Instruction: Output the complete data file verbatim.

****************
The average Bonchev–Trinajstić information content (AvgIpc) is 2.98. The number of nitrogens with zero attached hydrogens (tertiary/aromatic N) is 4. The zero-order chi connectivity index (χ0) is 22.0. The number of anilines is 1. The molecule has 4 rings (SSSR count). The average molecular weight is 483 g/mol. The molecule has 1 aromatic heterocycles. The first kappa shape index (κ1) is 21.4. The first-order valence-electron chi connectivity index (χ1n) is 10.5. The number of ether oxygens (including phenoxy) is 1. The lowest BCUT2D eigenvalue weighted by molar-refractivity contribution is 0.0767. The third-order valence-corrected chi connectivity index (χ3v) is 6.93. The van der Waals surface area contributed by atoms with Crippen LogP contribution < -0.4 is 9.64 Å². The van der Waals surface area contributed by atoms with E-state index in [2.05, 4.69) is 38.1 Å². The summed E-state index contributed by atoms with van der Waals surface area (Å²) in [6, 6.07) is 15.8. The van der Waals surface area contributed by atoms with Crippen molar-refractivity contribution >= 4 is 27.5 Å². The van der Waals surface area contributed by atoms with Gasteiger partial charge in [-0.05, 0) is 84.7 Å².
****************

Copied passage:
The average Bonchev–Trinajstić information content (AvgIpc) is 2.98. The number of nitrogens with zero attached hydrogens (tertiary/aromatic N) is 4. The zero-order chi connectivity index (χ0) is 22.0. The number of anilines is 1. The molecule has 4 rings (SSSR count). The average molecular weight is 483 g/mol. The molecule has 1 aromatic heterocycles. The first kappa shape index (κ1) is 21.4. The first-order valence-electron chi connectivity index (χ1n) is 10.5. The number of ether oxygens (including phenoxy) is 1. The lowest BCUT2D eigenvalue weighted by molar-refractivity contribution is 0.0767. The third-order valence-corrected chi connectivity index (χ3v) is 6.93. The van der Waals surface area contributed by atoms with Crippen LogP contribution < -0.4 is 9.64 Å². The van der Waals surface area contributed by atoms with E-state index in [2.05, 4.69) is 38.1 Å². The summed E-state index contributed by atoms with van der Waals surface area (Å²) in [6, 6.07) is 15.8. The van der Waals surface area contributed by atoms with Crippen molar-refractivity contribution >= 4 is 27.5 Å². The van der Waals surface area contributed by atoms with Gasteiger partial charge in [-0.05, 0) is 84.7 Å².